Assistive Technology

Blappy is a blue tooth Android app that enables people with visual and auditory disabilities to effectively communicate. The app translates voice to text and text to voice and allows for high contrast images that can be viewed via the zoom feature. Because Blappy uses Bluetooth, it is intended for people who are 30 meters apart or less.

Blappy is currently available in four languages:

  • Spanish
  • French
  • English
  • and Portuguese

Conversations can be translated into all four languages.

Developers are currently working on an iOS version. The project was carried out with the support of UC3M's Audiovisual Accessibility Laboratory, which is part of the Center for Technologies for Disability and Dependence in UC3M’s Science Park

Here is more information on Blappy

Through a relationship with Quantum Reading, Learning, Vision, OrCam’s assistive technology (AT) device is now available to people who are blind in Australia. OrCam MyEye is the world’s most advance wearable AT solution. It uses a small camera that mounts on the user’s glasses to read printed text in real time into a discrete earpiece. Moreover, it can recognize people’s faces and products in the store. The devices are hand delivered by a trainer who teaches new users how to use the device in their daily life.  

Microsoft gave away the upgrade to Windows 10 for a full year. Now most users will pay as much as $199 for a copy of the popular operating system. However, if you’re an assistive technology user, there is good news. You can still get it for free.

People who use assistive technologies such as screen readers like Jaws and NVDA used by people who are blind or have low vision can still get Windows 10 for free. Microsoft has rolled out a new webpage to help their customers use assistive technology navigate the process.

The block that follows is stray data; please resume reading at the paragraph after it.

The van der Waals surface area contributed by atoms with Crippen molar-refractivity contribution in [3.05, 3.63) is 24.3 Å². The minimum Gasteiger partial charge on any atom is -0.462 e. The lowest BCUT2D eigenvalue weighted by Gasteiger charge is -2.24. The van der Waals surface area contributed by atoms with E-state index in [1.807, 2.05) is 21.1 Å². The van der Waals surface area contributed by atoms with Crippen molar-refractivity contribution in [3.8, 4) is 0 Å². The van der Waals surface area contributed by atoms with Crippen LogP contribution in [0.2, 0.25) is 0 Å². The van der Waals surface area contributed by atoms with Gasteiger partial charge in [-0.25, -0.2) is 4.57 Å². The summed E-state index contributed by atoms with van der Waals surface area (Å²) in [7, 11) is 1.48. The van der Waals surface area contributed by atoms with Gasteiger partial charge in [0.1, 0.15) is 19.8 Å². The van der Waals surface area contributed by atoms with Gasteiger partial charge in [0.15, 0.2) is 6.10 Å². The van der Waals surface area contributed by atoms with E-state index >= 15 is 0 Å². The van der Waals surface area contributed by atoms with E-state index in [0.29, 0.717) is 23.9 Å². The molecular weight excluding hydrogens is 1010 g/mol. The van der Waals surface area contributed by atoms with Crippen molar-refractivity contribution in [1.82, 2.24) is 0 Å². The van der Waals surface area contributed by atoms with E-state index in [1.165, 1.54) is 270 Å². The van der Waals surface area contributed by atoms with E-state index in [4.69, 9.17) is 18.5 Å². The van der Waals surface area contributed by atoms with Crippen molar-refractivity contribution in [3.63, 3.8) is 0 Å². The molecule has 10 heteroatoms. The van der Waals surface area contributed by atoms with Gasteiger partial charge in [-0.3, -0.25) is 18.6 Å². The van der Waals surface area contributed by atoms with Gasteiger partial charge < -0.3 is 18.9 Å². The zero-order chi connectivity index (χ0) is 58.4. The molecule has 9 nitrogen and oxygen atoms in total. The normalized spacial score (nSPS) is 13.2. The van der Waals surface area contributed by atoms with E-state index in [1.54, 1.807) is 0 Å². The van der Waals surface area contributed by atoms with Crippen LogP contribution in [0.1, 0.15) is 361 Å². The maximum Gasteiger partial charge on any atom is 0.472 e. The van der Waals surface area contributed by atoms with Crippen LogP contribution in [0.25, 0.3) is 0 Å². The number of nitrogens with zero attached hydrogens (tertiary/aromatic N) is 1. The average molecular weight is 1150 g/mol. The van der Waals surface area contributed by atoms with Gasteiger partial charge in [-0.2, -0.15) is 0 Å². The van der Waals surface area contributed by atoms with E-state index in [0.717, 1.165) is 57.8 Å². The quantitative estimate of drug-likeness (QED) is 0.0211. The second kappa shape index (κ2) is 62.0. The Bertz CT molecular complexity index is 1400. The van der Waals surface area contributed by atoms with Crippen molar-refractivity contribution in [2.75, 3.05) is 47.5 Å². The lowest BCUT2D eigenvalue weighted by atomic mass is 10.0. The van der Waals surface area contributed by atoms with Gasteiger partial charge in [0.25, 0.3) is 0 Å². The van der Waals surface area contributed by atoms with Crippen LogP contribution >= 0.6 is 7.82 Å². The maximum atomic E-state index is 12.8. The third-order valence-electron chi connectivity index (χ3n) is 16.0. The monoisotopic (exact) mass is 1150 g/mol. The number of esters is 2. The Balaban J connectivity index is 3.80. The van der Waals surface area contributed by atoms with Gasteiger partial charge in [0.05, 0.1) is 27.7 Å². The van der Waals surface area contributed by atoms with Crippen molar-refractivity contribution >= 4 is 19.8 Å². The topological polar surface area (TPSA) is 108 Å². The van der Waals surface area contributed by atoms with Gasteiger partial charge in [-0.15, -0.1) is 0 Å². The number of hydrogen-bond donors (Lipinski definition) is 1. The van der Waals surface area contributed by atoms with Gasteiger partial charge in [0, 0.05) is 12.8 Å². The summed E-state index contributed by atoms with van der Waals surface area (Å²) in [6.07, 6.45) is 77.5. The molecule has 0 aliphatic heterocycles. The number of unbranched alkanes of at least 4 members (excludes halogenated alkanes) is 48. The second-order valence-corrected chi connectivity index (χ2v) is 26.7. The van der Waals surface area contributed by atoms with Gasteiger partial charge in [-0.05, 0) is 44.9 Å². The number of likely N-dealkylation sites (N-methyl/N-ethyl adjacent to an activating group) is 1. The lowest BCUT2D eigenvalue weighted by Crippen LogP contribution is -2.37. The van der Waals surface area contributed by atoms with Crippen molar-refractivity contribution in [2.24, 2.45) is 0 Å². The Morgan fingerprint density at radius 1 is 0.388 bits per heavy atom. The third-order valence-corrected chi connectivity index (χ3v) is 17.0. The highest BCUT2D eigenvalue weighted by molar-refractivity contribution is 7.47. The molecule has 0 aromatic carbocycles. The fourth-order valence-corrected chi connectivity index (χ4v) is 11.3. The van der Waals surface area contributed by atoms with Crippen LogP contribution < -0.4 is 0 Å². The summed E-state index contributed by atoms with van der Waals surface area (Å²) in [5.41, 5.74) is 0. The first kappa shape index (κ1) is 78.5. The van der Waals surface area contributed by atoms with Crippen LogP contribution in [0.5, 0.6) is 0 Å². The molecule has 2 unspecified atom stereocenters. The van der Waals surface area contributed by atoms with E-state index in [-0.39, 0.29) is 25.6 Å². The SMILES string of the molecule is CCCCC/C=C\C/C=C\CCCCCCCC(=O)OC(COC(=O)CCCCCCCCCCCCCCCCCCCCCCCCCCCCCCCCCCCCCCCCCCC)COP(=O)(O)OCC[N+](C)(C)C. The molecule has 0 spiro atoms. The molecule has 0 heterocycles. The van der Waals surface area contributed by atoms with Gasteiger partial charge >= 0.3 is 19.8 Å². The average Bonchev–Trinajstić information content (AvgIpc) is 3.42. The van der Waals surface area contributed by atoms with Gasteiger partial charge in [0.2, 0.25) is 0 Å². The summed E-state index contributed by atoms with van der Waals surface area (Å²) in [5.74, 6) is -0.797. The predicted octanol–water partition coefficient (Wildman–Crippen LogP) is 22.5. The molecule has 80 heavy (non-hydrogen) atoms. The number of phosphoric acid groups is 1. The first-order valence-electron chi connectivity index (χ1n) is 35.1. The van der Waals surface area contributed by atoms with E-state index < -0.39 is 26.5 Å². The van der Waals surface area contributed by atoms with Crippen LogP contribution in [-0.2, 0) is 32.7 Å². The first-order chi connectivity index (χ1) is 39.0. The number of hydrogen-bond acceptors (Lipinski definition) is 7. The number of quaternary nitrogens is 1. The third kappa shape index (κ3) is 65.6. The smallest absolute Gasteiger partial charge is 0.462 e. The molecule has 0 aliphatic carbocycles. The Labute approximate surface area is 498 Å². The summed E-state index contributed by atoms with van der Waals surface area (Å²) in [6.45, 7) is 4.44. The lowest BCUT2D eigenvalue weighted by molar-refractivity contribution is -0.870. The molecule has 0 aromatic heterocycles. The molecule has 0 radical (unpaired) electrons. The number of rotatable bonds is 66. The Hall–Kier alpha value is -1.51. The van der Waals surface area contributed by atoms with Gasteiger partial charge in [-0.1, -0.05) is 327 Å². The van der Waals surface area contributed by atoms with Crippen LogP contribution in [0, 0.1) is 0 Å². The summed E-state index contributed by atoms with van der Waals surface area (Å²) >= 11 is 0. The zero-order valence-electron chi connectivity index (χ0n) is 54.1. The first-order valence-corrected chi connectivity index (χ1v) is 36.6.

This does not, however, elevate the need for producers of website, software and apps to comply with web accessibility guidelines such as the WCAG 2.0, so that people with disabilities can perform functions and access content and to meet the requirements of the ADA.

For more information on complying with the guidelines visit the Expert Accessibility Service page on the Interactive Accessibility website. 

A French start-up Moodstocks specializes in rapid object recognition using smart phones. Moodstocks is different from other existing object recognition apps because it runs directly on the smartphone and does not rely on outside servers. This more affordable, mainstream and accessible method has caught the interest of Google, who has agreed to purchase the start-up. It is still unclear whether Google will use the tech solely for its customer-facing offerings or also launch its own SDK for developers. It is clear, however, that this could be a great step forward in accessibility. 

UMass Boston’s engineering students have collected a year’s worth of Wi-Fi signal data to create a map of the campus. Using the IBM Accessible Location-based Service, people with disabilities will be able to download an app on their mobile device and identify their location using the Wi-Fi signals. They can then put in a destination and the app will guide them, turn-by-turn, and give accessible route guidance based on the current physical campus environment.

This technology has great potential for other environments such as airports, hospitals, office buildings and shopping malls. It could benefit many people such as:

  • Firefighters
  • The elderly
  • People with short term memory issues